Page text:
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Pop culture obsessives writing for the pop culture obsessed.
Illustration for article titled iFear Itself/i: The Sacrifice
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Illustration for article titled iFear Itself/i: The Sacrifice

To me, TV and movie anthologies are like Lucy holding the football in an old Peanuts cartoon: I know she’s going to pull the ball away and put me on my ass, but I can’t resist them anyway. They’re never wholly satisfying, but there’s always the hope that the next episode or short film will be a gem, and every once in a while, you’re rewarded for slogging through the endless misfires: Think of Joe Dante’s “Homecoming” on Masters Of Horror, Martin Scorsese’s segment in New York Stories, Federico Fellini’s entry in Spirits Of The Dead, or George Miller’s “Nightmare At 20,000 Feet” from Twilight Zone: The Movie. Getting to the good stuff takes patience and perseverance, and oftentimes anthologies never pay off at all or not nearly enough to justify themselves.

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And yet, when NBC announced a 13-episode summer horror anthology called Fear Itself, I leapt at the chance to cover it every week for TV Club. The basic idea was to do something similar to Showtime’s Masters Of Horror (and with the same executive producer, Mick Garris, leading the charge), only cleaned up for network television, and made palatable to a more general audience. I realize this sounds like a recipe for bland, defanged, mediocre TV horror, and yet the roster of directors is tantalizing: Brad Anderson (Session 9), Stuart Gordon (Re-Animator), Mary Harron (American Psycho), Ronny Yu (The Bride With White Hair), John Landis (American Werewolf In London), John Dahl (Red Rock West) and Darren Bousman, the dude responsible for the last three Saw movies. Some of these filmmakers are going to whiff—most of them, probably—but there’s always that chance that someone will put off something great within these very restrictive parameters. And so for the next 13 weeks—or until NBC inevitably pulls the series for more Deal Or No Deal episodes—I’ll be in this space, praying along with you that Lucy won’t pull another bait-and-switch.

Alas, tonight’s premiere episode, “The Sacrifice” turns out to be exactly the sort of middle-of-the-road fare that I’d feared this show would put out on semi-regular basis. Directed by Breck Eisner—who won some infamy for being both the son of former Disney honcho Michael Eisner and the man responsible for helming the mega-bomb Sahara—the episode goes through some rote horror paces with engaging proficiency, but there’s not a single memorable moment in it. It’s just an okay time-passer, which interests me less than an outright disaster, because disasters at least have a little personality to them.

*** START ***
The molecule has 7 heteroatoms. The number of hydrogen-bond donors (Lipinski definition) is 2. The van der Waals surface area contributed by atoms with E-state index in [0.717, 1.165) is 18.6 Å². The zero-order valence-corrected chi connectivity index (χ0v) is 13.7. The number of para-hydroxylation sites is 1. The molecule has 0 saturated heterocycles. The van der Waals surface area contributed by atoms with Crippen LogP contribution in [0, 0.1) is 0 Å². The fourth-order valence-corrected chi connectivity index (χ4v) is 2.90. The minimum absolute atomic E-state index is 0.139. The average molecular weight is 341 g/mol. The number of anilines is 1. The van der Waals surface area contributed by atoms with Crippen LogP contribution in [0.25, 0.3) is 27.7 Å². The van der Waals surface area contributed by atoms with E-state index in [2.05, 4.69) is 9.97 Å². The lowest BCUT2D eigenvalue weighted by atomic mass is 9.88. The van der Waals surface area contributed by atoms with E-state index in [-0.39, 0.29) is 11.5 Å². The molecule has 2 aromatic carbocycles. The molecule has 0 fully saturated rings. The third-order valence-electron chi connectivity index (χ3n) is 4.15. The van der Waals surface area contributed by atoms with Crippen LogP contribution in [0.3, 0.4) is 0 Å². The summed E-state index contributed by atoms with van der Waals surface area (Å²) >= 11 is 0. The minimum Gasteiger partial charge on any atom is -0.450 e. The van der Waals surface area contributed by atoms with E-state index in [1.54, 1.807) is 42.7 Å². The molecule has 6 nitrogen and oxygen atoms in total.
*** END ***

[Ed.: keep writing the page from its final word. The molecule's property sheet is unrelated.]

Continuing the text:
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Careening down a remote backroad after some unnamed crime gone wrong, four young men in an SUV hit a spike in the road and wind up stranded in the middle of nowhere. With one of them gutshot and in need of immediate medical attention, they desperately seek out help and come upon a mysterious fortress at the end of a forest path. Once inside, they find a situation that’s more than a little too good to be true: Three comely young sirens, appearing all-too-eager to treat the wounded man, feed them, and perhaps treat them to other forms of hospitality, too. (“I could use a little help… in the barn,” says one, proving how far you can stretch innuendo past the censors).

Basically, “The Sacrifice” is a lot like The Village, only without the twist. The women live like the pioneers, with no electricity or other 20th century amenities, and there’s the threat of a creature that needs some flesh-and-bone satiation on occasion. Except here the creature isn’t a town elder running around in a furry costume, but a more tangible and menacing presence. The big reveal isn’t hard to see coming—and once it does, it raises another set of questions—and there’s not much flavor in the dialogue and atmospherics, which are both pretty by-the-numbers.

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The best that can be said about “The Sacrifice” is that at least it gets the job done, and maybe that explains why Fear Itself debuted with it rather than roll the dice with chancier material. Just based on the 15-second preview snippet at the end of this episode, it certainly looks like Brad Anderson’s contribution next week, with Eric Roberts bringing the crazy, has the potential to break hard one way or the other. Here’s hoping that future episodes won’t be watered-down so much to suit the suits.

Grade: C+

Stray observations:

• Series producer Mick Garris also wrote tonight’s episode, and if that name sounds familiar, you probably know him as Stephen King’s auteur-of-choice in the television arena. He was responsible for that abominable King-approved miniseries version of The Shining, Sleepwalkers, The Stand, and a forthcoming adaptation of Bag Of Bones.

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• When the ample-bosomed seductress lured one of them into a pit, surely I wasn’t the only one saying, “It puts the lotion in the basket.”

• Nice to see Jesse Plemons, beloved to many as Landry on Friday Night Lights, put in a nice performance. He was the only one of the four men to make any kind of comedic or dramatic impression.

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• How many axes did these women keep in that fortress? It seemed like there was one within arm’s length at all times. And for that matter, where did the guys get all the machine guns?

• After 10 p.m. on network television, impalements are a go!

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